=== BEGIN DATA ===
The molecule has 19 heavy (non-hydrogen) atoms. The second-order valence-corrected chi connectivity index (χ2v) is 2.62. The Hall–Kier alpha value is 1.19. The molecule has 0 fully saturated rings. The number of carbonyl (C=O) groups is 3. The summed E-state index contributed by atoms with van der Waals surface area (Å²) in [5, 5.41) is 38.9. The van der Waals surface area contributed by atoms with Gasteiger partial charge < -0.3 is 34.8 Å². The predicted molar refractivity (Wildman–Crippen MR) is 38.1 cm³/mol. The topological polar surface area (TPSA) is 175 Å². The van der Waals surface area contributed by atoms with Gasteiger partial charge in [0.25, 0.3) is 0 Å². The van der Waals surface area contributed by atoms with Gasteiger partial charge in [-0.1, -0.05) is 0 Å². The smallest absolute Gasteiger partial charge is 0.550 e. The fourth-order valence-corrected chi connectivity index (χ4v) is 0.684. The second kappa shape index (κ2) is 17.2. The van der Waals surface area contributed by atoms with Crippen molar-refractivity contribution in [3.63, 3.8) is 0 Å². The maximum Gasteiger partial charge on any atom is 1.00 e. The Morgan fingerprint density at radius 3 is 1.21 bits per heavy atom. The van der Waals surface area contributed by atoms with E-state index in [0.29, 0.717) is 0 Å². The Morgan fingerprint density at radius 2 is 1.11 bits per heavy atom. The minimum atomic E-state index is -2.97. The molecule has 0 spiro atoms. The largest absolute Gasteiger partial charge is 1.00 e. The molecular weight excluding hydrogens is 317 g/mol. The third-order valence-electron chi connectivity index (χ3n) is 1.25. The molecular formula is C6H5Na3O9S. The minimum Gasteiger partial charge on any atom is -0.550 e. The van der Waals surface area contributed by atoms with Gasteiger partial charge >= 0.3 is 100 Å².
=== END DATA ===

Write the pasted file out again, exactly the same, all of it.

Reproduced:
The molecule has 19 heavy (non-hydrogen) atoms. The second-order valence-corrected chi connectivity index (χ2v) is 2.62. The Hall–Kier alpha value is 1.19. The molecule has 0 fully saturated rings. The number of carbonyl (C=O) groups is 3. The summed E-state index contributed by atoms with van der Waals surface area (Å²) in [5, 5.41) is 38.9. The van der Waals surface area contributed by atoms with Gasteiger partial charge < -0.3 is 34.8 Å². The predicted molar refractivity (Wildman–Crippen MR) is 38.1 cm³/mol. The topological polar surface area (TPSA) is 175 Å². The van der Waals surface area contributed by atoms with Gasteiger partial charge in [0.25, 0.3) is 0 Å². The van der Waals surface area contributed by atoms with Gasteiger partial charge in [-0.1, -0.05) is 0 Å². The smallest absolute Gasteiger partial charge is 0.550 e. The fourth-order valence-corrected chi connectivity index (χ4v) is 0.684. The second kappa shape index (κ2) is 17.2. The van der Waals surface area contributed by atoms with Crippen molar-refractivity contribution in [3.63, 3.8) is 0 Å². The maximum Gasteiger partial charge on any atom is 1.00 e. The Morgan fingerprint density at radius 3 is 1.21 bits per heavy atom. The van der Waals surface area contributed by atoms with E-state index in [0.29, 0.717) is 0 Å². The Morgan fingerprint density at radius 2 is 1.11 bits per heavy atom. The minimum atomic E-state index is -2.97. The molecule has 0 spiro atoms. The largest absolute Gasteiger partial charge is 1.00 e. The molecular weight excluding hydrogens is 317 g/mol. The third-order valence-electron chi connectivity index (χ3n) is 1.25. The molecular formula is C6H5Na3O9S. The minimum Gasteiger partial charge on any atom is -0.550 e. The van der Waals surface area contributed by atoms with Gasteiger partial charge >= 0.3 is 100 Å².